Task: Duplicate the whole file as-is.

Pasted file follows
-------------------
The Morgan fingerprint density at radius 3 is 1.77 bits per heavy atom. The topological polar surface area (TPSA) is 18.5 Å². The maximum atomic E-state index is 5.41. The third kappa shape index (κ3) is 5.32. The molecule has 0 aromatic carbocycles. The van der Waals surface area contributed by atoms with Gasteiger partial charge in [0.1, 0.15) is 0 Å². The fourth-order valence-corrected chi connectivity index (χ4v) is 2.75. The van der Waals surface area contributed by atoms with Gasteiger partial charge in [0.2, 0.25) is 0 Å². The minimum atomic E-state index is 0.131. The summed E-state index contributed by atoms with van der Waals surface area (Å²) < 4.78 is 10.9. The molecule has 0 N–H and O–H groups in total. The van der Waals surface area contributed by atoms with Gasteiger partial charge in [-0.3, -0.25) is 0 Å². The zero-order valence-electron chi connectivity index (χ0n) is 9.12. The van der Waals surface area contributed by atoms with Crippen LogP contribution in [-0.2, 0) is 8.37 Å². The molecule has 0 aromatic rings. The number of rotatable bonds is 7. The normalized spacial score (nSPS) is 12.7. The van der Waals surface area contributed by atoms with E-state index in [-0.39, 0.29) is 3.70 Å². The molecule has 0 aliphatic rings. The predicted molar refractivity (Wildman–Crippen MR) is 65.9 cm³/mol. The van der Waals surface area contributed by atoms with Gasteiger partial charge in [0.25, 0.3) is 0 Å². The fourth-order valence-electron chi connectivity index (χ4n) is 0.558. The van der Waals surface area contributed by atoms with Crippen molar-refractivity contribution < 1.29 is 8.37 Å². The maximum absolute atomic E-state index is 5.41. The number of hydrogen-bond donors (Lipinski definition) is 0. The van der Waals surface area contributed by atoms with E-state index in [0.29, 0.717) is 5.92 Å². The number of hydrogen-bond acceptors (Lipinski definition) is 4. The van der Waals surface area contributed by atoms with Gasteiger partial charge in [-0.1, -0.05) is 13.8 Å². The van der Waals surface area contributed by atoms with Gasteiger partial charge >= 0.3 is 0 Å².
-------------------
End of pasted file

The Morgan fingerprint density at radius 3 is 1.77 bits per heavy atom. The topological polar surface area (TPSA) is 18.5 Å². The maximum atomic E-state index is 5.41. The third kappa shape index (κ3) is 5.32. The molecule has 0 aromatic carbocycles. The van der Waals surface area contributed by atoms with Gasteiger partial charge in [0.1, 0.15) is 0 Å². The fourth-order valence-corrected chi connectivity index (χ4v) is 2.75. The van der Waals surface area contributed by atoms with Gasteiger partial charge in [0.2, 0.25) is 0 Å². The minimum atomic E-state index is 0.131. The summed E-state index contributed by atoms with van der Waals surface area (Å²) < 4.78 is 10.9. The molecule has 0 N–H and O–H groups in total. The van der Waals surface area contributed by atoms with Gasteiger partial charge in [-0.3, -0.25) is 0 Å². The zero-order valence-electron chi connectivity index (χ0n) is 9.12. The van der Waals surface area contributed by atoms with Crippen LogP contribution in [-0.2, 0) is 8.37 Å². The molecule has 0 aromatic rings. The number of rotatable bonds is 7. The normalized spacial score (nSPS) is 12.7. The van der Waals surface area contributed by atoms with E-state index in [-0.39, 0.29) is 3.70 Å². The molecule has 0 aliphatic rings. The predicted molar refractivity (Wildman–Crippen MR) is 65.9 cm³/mol. The van der Waals surface area contributed by atoms with Gasteiger partial charge in [0.25, 0.3) is 0 Å². The fourth-order valence-electron chi connectivity index (χ4n) is 0.558. The van der Waals surface area contributed by atoms with Crippen molar-refractivity contribution < 1.29 is 8.37 Å². The maximum absolute atomic E-state index is 5.41. The number of hydrogen-bond donors (Lipinski definition) is 0. The van der Waals surface area contributed by atoms with E-state index in [0.29, 0.717) is 5.92 Å². The number of hydrogen-bond acceptors (Lipinski definition) is 4. The van der Waals surface area contributed by atoms with Gasteiger partial charge in [-0.1, -0.05) is 13.8 Å². The van der Waals surface area contributed by atoms with Gasteiger partial charge >= 0.3 is 0 Å².